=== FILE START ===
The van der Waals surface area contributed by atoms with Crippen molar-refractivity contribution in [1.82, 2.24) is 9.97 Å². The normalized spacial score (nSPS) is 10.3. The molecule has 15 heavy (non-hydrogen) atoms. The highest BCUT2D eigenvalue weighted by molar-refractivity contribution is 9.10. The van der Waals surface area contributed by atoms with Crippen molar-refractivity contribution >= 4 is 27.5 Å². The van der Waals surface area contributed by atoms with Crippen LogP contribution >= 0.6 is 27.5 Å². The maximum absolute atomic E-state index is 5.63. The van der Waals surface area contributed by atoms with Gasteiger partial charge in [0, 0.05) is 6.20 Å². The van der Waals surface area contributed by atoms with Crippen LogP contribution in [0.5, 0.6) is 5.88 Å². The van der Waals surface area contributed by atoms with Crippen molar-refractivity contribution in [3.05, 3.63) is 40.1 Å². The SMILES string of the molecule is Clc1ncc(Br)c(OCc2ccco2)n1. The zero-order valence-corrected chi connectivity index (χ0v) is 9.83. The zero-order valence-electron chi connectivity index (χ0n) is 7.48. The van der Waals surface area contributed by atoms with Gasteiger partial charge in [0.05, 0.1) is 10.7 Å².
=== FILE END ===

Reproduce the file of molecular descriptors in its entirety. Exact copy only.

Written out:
The van der Waals surface area contributed by atoms with Crippen molar-refractivity contribution in [1.82, 2.24) is 9.97 Å². The normalized spacial score (nSPS) is 10.3. The molecule has 15 heavy (non-hydrogen) atoms. The highest BCUT2D eigenvalue weighted by molar-refractivity contribution is 9.10. The van der Waals surface area contributed by atoms with Crippen molar-refractivity contribution >= 4 is 27.5 Å². The van der Waals surface area contributed by atoms with Crippen LogP contribution >= 0.6 is 27.5 Å². The maximum absolute atomic E-state index is 5.63. The van der Waals surface area contributed by atoms with Gasteiger partial charge in [0, 0.05) is 6.20 Å². The van der Waals surface area contributed by atoms with Crippen LogP contribution in [0.5, 0.6) is 5.88 Å². The van der Waals surface area contributed by atoms with Crippen molar-refractivity contribution in [3.05, 3.63) is 40.1 Å². The SMILES string of the molecule is Clc1ncc(Br)c(OCc2ccco2)n1. The zero-order valence-corrected chi connectivity index (χ0v) is 9.83. The zero-order valence-electron chi connectivity index (χ0n) is 7.48. The van der Waals surface area contributed by atoms with Gasteiger partial charge in [0.05, 0.1) is 10.7 Å².